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Salvage Yard Photos from the EPA Documerica Project

The Documerica Project began in the early-1970s after the start of a national movement to clean up the environment, and after President Nixon directed the US government to form the EPA (Environmental Protection Agency.) Over one-hundred photographers were hired by the Agency to document instances of air, water, and ground pollution for study and to serve as a future reference. The lead image taken in 1973 by Dick Swanson contains crushed vehicles in a scrap yard in Philadelphia, Pennsylvania.

Automotive salvage yards and metal recycling operations that had vehicles and machinery on the premises that were broken down to salvage parts or to reclaim scrap metals were targeted due to oil, gasoline, antifreeze, lead and mercury being released into the environment.

To learn more about the Documerica Project read and view photos our earlier post: Project Documerica – 1970s EPA Automotive Junkyard Images. All photos are courtesy of the National Archives.

  • Henderson, Nevada “Auto Dump” photographed by Charles O’Day in May of 1972.

  • A second image taken in 1973 by Dick Swanson containing crushed vehicles in a scrap yard in Philadelphia, Pennsylvania.

  • Gaede’s Wrecking Yard in Bernalillo, New Mexico, photographed by Danny Lyon in April of 1972.

22 responses to “Salvage Yard Photos from the EPA Documerica Project

  1. Picture 1 must have used an extreme “fish eye lens” camera to make a Dodge Valiant compact look almost as big as a Continental.
    Lots of Impalas throughout the essay. They were popular; even I had one.

    • Jim, the Lincoln was 212” long, the upside down ’62 Dodge (not Valiant) under it was 202” long…just 10” difference. The Valiant was 183” long…almost 30” difference.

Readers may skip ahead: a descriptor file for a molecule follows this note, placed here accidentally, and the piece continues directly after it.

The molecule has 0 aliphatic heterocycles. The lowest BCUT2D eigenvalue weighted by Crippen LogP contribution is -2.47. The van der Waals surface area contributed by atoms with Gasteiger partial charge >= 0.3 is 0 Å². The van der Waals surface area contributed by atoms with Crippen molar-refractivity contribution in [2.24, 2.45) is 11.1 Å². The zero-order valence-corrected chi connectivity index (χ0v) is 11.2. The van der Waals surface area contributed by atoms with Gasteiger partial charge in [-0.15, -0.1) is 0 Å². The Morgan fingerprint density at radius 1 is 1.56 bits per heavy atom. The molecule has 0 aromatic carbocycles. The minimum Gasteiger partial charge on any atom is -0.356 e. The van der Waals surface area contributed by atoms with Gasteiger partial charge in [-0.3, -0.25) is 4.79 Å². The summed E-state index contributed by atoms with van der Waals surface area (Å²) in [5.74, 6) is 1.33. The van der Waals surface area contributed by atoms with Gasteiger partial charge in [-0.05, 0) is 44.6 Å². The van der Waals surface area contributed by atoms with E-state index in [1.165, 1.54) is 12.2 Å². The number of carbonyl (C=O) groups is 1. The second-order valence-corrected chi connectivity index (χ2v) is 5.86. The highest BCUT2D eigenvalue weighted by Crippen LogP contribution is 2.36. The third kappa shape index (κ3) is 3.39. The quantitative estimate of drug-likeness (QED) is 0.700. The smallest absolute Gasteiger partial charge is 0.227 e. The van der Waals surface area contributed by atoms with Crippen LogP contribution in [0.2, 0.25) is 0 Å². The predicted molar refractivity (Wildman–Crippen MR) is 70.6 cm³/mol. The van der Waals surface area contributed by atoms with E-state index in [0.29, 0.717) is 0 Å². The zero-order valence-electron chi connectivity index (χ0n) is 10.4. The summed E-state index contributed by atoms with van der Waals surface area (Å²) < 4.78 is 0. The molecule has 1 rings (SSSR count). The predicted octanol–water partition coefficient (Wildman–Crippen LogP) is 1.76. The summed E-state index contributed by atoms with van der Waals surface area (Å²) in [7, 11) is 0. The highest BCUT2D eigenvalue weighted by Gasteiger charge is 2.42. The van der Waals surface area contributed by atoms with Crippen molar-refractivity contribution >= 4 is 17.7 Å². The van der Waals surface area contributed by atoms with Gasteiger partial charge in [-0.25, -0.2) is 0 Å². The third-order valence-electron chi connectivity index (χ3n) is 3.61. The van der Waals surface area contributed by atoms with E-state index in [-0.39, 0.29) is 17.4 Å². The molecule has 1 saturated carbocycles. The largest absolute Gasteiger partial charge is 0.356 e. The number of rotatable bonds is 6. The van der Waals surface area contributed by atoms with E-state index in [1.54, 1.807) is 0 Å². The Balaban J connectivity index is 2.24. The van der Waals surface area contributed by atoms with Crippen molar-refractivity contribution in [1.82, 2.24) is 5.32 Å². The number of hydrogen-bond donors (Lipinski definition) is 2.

2. Is that THE Danny Lyon in the 4th photo?
    The guy who shot “The Bike Riders” motorcycle clubs in the 60s?
    I guess in 1972 he was still pretty much an unknown and had to take what he could get.
    As usual The Old Motor never ceases to amaze and surprise.

    • If Danny Lyon is who he sounds like (to me, anyway) he’s a great automotive writer and photographer in NY!
      (The one I’m referencing simply goes by, “Dan Lyon” today.)

  3. It’s long been a fact, if you’ve ever wanted a “smoking gun” for all these great classics and yards to be eliminated, it’s the EPA. It’s particularly troubling for us classic car nuts to see one of our beloved cars, 4 rows from the bottom,( hey, that bumper looks better than mine) but truth is, these pictures always depict southern climate yards, with seemingly decent cars, thrown on the pile. In Wisconsin, the yards were full of rusted hulks, so no big loss, really. Fact is, except for a very few exceptions, you’d be hard pressed to see ANY yards like we see here, Wisconsin was/is one of the toughest for EPA concerns, so yards disappeared quickly, to the point that they all became “dismantling facilities” and the term “junkyard”, became a dirty word. It’s amazing to me when we see these “walls” of classic cars, but really, this is just a drop in the bucket compared to how many cars were junked, and it really was a problem, and these cars gave what little life they had left, so they could be turned into Toyotas and such.
    Reminds me of a story years ago(80’s) walking through a yard, a worker on a fork lift was skewering cars to be loaded on a flatbed, when his next “victim” was a ’61 Ford 2 door Starliner, no drivetrain, but in decent shape, when I yelled, “HEY, hold on, that’s a ’61 Starliner”! He mumbled, “you want it or don’t ya”? I said, “well, I don’t, but someone might”, he said, “No time”, and with that, put the forks through the side,,,I simply couldn’t watch,,,